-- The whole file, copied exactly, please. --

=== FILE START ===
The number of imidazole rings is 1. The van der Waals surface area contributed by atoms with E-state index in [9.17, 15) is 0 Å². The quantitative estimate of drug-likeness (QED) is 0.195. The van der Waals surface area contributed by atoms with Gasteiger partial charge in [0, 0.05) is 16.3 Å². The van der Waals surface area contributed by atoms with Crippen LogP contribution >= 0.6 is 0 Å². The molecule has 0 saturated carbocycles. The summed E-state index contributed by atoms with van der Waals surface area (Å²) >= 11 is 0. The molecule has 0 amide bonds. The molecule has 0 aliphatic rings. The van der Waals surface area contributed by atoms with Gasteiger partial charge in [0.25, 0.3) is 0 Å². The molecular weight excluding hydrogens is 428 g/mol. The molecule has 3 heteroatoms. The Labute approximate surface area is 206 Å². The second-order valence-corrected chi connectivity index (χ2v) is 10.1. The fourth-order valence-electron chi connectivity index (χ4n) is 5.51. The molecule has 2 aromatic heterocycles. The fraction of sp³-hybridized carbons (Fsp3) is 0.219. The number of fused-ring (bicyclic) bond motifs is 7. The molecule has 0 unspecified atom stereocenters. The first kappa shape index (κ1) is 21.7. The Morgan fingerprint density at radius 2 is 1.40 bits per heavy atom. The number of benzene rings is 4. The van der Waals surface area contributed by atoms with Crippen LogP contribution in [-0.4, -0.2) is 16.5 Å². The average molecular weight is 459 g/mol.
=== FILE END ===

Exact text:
The number of imidazole rings is 1. The van der Waals surface area contributed by atoms with E-state index in [9.17, 15) is 0 Å². The quantitative estimate of drug-likeness (QED) is 0.195. The van der Waals surface area contributed by atoms with Gasteiger partial charge in [0, 0.05) is 16.3 Å². The van der Waals surface area contributed by atoms with Crippen LogP contribution >= 0.6 is 0 Å². The molecule has 0 saturated carbocycles. The summed E-state index contributed by atoms with van der Waals surface area (Å²) >= 11 is 0. The molecule has 0 amide bonds. The molecule has 0 aliphatic rings. The van der Waals surface area contributed by atoms with Gasteiger partial charge in [0.25, 0.3) is 0 Å². The molecular weight excluding hydrogens is 428 g/mol. The molecule has 3 heteroatoms. The Labute approximate surface area is 206 Å². The second-order valence-corrected chi connectivity index (χ2v) is 10.1. The fourth-order valence-electron chi connectivity index (χ4n) is 5.51. The molecule has 2 aromatic heterocycles. The fraction of sp³-hybridized carbons (Fsp3) is 0.219. The number of fused-ring (bicyclic) bond motifs is 7. The molecule has 0 unspecified atom stereocenters. The first kappa shape index (κ1) is 21.7. The Morgan fingerprint density at radius 2 is 1.40 bits per heavy atom. The number of benzene rings is 4. The van der Waals surface area contributed by atoms with Crippen LogP contribution in [-0.4, -0.2) is 16.5 Å². The average molecular weight is 459 g/mol.